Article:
Effect of scaffold pore size Previous studies in bone tissue-engineering have indicated a range of mean pore sizes (96–150 µm) to facilitate optimal attachment. Other studies have shown a need for large pores (300–800 µm) for successful bone growth in scaffolds. These conflicting results indicate that a balance must be established between obtaining optimal cell attachment and facilitating bone growth. Cell adhesion decreased with increasing pore size and that the highest levels of cell attachment were found on the scaffolds with the smallest pore size (96 µm) Initial studies demonstrated that the minimum pore size for significant bone growth is 75–100 µm with an optimal range of 100– 135 µm.Since this early work it has been reported that pores greater than ∼300 µm are essential for vascularisation of constructs and bone growth, while pores smaller than ∼300 µm can encourage osteochondral ossification.
Col/HA Products in marketProduct/ Company Name HydroxyColl www.enterprise-ireland.com/en/Events/.../Poster-HydroxyColl.pdf Ossfill SEWON CELLONTECH CO., LTD. http://www.gobizkorea.com/blog/ProductView.do?blogId=cellontech&i d=982532 SyboGraf™- C Eucare Pharmaceuticals Private Limited http://www.eucareindia.com/product.html Collapat® II http://www.biomet.fi/ammattilaiset/biomateriaalit/luunkorvikkeet/collap at MCH-Cal™ : <850 micron, < 250 micron and < 150 micron Waitaki biosciences http://www.waitakibio.com/manufacturer/natural-calcium
Other Competitive Three dimensionalporous biomaterials Collagen / Hydroxyapatite/ Tricalcium phosphate Cross.Bone® Matrix is made of hydroxyapatite (HAP), β- tricalcium phosphate (β-TCP) and collagen. The biphasic and synthetic bone substitute has an optimized micro and macro- porosity. http://www.implants.fr/en/pageLibre0001164f.asp Nano-carbonated Hydroxyapatite/Collagen/PLGA (Poly glycolic acid)or poly(lactic)-co-glycolic acid HAC-PLA scaffolds nano-Hydroxyapatite/ Collagen/Calcium alginate Collagen /Calcium alginate Fibracol http://skin-wound- care.medical-supplies-equipment-company.com/product/fibracol- plus-collagen-wound-dressing-with-alginate_5049.html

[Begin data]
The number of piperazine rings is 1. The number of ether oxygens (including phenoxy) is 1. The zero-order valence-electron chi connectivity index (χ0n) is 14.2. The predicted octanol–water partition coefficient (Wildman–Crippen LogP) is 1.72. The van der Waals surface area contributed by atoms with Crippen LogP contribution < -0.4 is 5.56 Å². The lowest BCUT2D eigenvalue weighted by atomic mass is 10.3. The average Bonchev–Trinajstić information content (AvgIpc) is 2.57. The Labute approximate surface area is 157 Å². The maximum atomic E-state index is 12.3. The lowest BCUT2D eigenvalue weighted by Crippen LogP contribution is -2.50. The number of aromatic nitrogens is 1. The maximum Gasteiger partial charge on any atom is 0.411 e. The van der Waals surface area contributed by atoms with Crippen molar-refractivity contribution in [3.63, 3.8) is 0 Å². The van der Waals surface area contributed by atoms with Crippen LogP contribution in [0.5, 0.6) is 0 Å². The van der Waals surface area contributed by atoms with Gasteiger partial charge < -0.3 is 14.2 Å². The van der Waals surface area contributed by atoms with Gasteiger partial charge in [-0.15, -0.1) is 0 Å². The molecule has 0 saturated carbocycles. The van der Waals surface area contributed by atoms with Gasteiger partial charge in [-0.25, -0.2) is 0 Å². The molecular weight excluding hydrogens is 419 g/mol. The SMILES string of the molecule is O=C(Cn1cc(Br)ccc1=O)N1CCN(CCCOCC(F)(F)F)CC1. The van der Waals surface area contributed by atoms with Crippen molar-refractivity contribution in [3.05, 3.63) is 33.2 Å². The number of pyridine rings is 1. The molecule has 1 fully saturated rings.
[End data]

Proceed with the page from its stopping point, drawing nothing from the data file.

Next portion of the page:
Other competitive compositesavailable in market
References Karageorgiou V. Kaplan D. Porosity of 3D biomaterial scaffolds and osteogenesis.Biomaterials 2005;26:5474-91. DA Wahl et al. Collagen-Hydroxyapatite Composites for Hard Tissue Repair.European cells and materials Vol. 11. 2006 (43-56) Murphy CM, Haugh MG, OBrien FJ. The effect of mean pore size on cell attachment, proliferation and migration in collagenglycosaminoglycan scaffolds for tissue engineering. Biomaterials. 2010;31(3):461-6. Kuboki Y, Jin QTakita H. Geometry of carriers controlling phenotypic expression in BMP-induced osteogenesis and chondrogenesis. J Bone Joint Surg Am2001;83-A Suppl 1:S105-15. Cunniffe GM, Dickson GR, Partap S, Stanton KT, OBrien, FJ. Development and characterisation a collagen nano-hydroxyapatite composite scaffold for bone tissue engineering. Journal of Materials Science: Materials in Medicine. 2010;21(8):2293-8. Hsu F-Y, Chueh S-C, Wang JY (1999) Microspheresof hydroxyapatite/reconstituted collagen as supports for osteoblast cell growth. Biomaterials 20: 1931-1936 Ciara M Murphy1 and Fergal J OBrien1,2†Understanding the effect of mean pore size on cell activity in collagen-glycosaminoglycan scaffolds. Cell Adh Migr. 2010 Jul-Sep; 4(3): 377–381 Wu et al, Studies on the microspheres comprised of reconstituted collagen and hydroxyapatite. Biomaterials 25 (2004) 651–658 J.-S. SUN ET AL ,Collagen-Hydroxyapatite/Tricalcium Phosphate Microspheres as a Delivery System for Recombinant Human Transforming Growth Factor-b 1,International Society for Artificial Organs, 2003,27(7):605–612
Conclusion Collagen along with Hydroxyapatite is the best choice for artificial bone , or as a filler in bone defects, due to its quick adaptation in the body. For preparation of the scaffold many methods are available , among them the best is the freeze drying process in which the nHA is combined with collagen and then freeze dried. The pore size of this product should be decided on the basis of the exact use of the product for eg:if Osteogenesis is the aim , we should use 300-800 micron pore size. And , if the choice is only cell attachment and osteochondal ossification we should use less than 300micron pore size . Also, from the market study , we found that there are handfull of products containing the combination of Collagen and hydroxyapatite.